Peterson was right. The ospreys came back. The bald eagles, peregrine falcons and brown pelicans also came back, but it took 20 to 25 years and millions of dollars to fund their recovery. If we experience significant losses of loons and other wildlife, they can also come back. If wintering losses continue over several years, recovery will likely be a long term process for birds like loons because a pair lays only one to two eggs per year -- just like bald eagles.
What is the Minnesota DNR doing?
The Nongame Wildlife Program in the Department of Natural Resources is the primary program that carries out loon conservation efforts in Minnesota.
Activities have included educational efforts to encourage boaters to avoid approaching loon nests during the nesting season so that they do not scare loons from their nests and leave the eggs exposed to predation by gulls, crows and ravens. We have provided information on how to build and place loon nesting rafts on lakes where the loons do not have islands or other protected sites for nesting. We have collected loon carcasses so we can learn why loons die. From that information, we have designed programs to decrease threats to their survival.
For over 10 years we have cooperated with the Minnesota Pollution Control Agency to encourage anglers to use nontoxic tackle so that loons do not become accidentally poisoned by lead jigs and sinkers. Loons regularly pick up pebbles on lake bottoms. The pebbles help grind up minnows that they eat. If they swallow lost lead tackle while eating pebbles, even a single split shot can kill a loon. Studies in Wisconsin and Michigan have revealed that about a quarter of loons found dead in those states have died from lead poisoning.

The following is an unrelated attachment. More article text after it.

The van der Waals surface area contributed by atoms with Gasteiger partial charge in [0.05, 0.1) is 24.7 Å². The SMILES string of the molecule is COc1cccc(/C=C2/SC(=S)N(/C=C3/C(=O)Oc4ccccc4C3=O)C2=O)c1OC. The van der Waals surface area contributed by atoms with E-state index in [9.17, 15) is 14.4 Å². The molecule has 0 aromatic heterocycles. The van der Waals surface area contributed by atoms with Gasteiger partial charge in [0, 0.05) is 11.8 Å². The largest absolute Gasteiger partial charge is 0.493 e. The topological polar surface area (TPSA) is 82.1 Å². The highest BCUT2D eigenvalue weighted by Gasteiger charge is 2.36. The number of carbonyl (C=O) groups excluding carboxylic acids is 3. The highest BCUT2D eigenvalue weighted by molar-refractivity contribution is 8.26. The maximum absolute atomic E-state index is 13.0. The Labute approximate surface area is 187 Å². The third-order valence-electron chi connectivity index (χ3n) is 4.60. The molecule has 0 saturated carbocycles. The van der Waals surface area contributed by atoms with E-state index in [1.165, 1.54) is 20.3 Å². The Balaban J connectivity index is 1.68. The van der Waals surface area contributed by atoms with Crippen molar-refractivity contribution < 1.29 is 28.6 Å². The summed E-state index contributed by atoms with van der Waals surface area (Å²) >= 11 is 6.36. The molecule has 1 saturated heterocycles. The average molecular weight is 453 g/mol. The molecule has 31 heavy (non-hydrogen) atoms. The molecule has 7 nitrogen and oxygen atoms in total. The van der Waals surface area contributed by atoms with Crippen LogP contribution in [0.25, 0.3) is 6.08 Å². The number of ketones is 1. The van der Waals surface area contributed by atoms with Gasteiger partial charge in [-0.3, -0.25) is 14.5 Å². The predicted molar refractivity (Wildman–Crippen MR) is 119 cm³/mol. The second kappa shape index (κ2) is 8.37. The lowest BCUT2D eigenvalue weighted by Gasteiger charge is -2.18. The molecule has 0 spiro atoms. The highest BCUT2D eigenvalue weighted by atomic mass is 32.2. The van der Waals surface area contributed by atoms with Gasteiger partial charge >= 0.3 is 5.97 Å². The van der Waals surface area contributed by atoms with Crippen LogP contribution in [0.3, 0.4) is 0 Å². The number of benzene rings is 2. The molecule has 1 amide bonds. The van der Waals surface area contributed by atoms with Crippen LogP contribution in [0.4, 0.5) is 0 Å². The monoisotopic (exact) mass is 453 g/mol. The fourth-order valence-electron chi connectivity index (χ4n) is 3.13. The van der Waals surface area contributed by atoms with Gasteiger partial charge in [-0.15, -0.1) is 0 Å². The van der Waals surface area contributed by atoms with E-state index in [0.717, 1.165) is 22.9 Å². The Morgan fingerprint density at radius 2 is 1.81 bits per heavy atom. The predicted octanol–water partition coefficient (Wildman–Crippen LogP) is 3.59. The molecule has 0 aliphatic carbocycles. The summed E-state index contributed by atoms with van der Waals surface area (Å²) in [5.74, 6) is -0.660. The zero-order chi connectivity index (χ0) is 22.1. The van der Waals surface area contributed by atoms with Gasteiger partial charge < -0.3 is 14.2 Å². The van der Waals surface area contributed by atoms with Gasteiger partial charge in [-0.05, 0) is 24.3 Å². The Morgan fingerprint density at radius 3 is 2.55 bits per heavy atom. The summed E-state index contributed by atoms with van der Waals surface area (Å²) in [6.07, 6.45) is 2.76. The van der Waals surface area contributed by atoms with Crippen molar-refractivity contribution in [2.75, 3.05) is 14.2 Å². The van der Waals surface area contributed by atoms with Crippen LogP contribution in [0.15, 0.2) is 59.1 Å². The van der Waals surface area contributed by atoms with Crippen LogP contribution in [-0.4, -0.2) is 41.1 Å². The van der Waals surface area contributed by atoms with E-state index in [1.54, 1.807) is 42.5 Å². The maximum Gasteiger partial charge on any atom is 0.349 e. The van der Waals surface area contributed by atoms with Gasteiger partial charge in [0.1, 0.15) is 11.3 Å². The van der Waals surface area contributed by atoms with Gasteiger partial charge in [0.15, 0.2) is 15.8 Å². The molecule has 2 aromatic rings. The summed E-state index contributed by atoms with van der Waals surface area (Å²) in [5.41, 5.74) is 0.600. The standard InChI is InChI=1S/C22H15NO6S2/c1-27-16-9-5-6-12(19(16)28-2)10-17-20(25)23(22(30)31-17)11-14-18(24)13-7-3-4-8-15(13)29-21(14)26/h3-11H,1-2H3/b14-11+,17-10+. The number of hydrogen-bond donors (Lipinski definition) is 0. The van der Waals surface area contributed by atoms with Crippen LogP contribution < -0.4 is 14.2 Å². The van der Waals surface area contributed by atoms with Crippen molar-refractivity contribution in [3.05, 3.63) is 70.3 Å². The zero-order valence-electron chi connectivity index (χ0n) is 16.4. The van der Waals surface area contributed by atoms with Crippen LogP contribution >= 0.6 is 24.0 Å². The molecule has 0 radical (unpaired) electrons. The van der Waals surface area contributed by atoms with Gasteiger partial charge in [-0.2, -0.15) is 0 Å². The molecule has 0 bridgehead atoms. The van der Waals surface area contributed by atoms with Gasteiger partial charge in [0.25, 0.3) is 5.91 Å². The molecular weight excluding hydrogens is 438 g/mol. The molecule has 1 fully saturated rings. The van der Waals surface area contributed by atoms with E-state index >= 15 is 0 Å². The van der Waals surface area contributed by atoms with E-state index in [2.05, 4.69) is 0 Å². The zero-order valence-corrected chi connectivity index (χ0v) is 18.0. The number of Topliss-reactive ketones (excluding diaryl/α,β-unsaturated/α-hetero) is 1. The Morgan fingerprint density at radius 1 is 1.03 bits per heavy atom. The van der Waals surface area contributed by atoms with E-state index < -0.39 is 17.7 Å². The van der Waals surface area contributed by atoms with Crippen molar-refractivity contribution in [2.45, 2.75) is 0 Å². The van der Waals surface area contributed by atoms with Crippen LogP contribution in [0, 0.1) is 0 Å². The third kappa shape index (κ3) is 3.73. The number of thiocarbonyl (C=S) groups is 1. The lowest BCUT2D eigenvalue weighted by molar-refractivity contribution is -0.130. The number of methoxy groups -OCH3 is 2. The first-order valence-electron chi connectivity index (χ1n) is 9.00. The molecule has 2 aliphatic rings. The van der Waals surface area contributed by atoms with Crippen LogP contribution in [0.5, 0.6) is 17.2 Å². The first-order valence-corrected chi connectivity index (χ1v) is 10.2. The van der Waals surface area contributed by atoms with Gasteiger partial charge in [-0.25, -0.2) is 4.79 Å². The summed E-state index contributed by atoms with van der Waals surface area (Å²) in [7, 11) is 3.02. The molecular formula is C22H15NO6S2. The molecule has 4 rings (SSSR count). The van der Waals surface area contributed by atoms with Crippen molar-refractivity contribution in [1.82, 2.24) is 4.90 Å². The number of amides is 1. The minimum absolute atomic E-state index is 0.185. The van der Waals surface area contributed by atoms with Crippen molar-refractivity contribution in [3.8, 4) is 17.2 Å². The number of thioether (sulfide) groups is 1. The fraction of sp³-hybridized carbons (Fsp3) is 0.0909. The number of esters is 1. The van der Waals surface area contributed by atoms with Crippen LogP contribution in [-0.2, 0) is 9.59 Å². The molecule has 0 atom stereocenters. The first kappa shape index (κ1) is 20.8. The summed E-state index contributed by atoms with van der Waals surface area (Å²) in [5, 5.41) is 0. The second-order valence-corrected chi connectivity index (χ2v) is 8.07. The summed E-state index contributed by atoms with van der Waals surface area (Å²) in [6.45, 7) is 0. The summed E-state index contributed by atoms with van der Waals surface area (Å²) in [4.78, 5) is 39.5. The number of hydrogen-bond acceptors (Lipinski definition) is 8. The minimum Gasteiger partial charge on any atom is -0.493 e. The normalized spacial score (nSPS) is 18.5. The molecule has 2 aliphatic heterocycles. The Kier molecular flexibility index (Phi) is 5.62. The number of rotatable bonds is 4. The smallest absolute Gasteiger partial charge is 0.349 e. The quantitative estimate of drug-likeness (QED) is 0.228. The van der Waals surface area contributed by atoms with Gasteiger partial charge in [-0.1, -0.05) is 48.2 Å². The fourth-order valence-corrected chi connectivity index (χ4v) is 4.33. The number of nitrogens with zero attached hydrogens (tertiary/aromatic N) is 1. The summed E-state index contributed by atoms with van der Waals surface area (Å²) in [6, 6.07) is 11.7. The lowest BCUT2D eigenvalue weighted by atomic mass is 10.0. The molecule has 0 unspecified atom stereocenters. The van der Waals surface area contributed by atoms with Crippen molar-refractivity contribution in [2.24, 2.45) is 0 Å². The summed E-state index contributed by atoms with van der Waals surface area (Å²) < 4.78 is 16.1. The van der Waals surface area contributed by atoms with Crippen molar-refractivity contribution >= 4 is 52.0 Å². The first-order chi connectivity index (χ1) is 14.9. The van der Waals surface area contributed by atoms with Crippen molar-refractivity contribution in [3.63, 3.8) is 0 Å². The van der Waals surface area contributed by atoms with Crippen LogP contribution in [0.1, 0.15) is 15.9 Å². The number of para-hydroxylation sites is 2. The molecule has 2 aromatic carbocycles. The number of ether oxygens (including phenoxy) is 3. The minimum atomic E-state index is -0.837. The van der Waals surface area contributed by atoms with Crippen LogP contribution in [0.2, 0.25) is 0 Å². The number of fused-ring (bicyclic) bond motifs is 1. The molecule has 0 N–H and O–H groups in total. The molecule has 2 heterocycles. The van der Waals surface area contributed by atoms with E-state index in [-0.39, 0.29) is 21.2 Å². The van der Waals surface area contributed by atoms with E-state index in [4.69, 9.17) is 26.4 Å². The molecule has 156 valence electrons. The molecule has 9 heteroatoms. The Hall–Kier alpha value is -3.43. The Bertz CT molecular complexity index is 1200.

The Minnesota Loon Monitoring Program (MLMP) is a long-term project to assess population trends in the state's loon population. Since 1994, over 1,000 volunteers have surveyed selected lakes to check on the loon population. Until now, the population has been relatively stable in five areas and increasing in one area.
In addition, the Volunteer Loon Watcher Survey is conducted statewide and currently has about 400 loon watchers in all parts of the state. For some Minnesota lakes, the program has data going back 20 years or more.
The DNR is also collaborating with the U.S. Geological Survey to have satellite transmitters implanted into three loons this year so we can track their movements south this fall. It is a small sample size, but it could help us develop longer term strategies for monitoring the fate of loons on their wintering grounds until the threat from the oil spill subsides.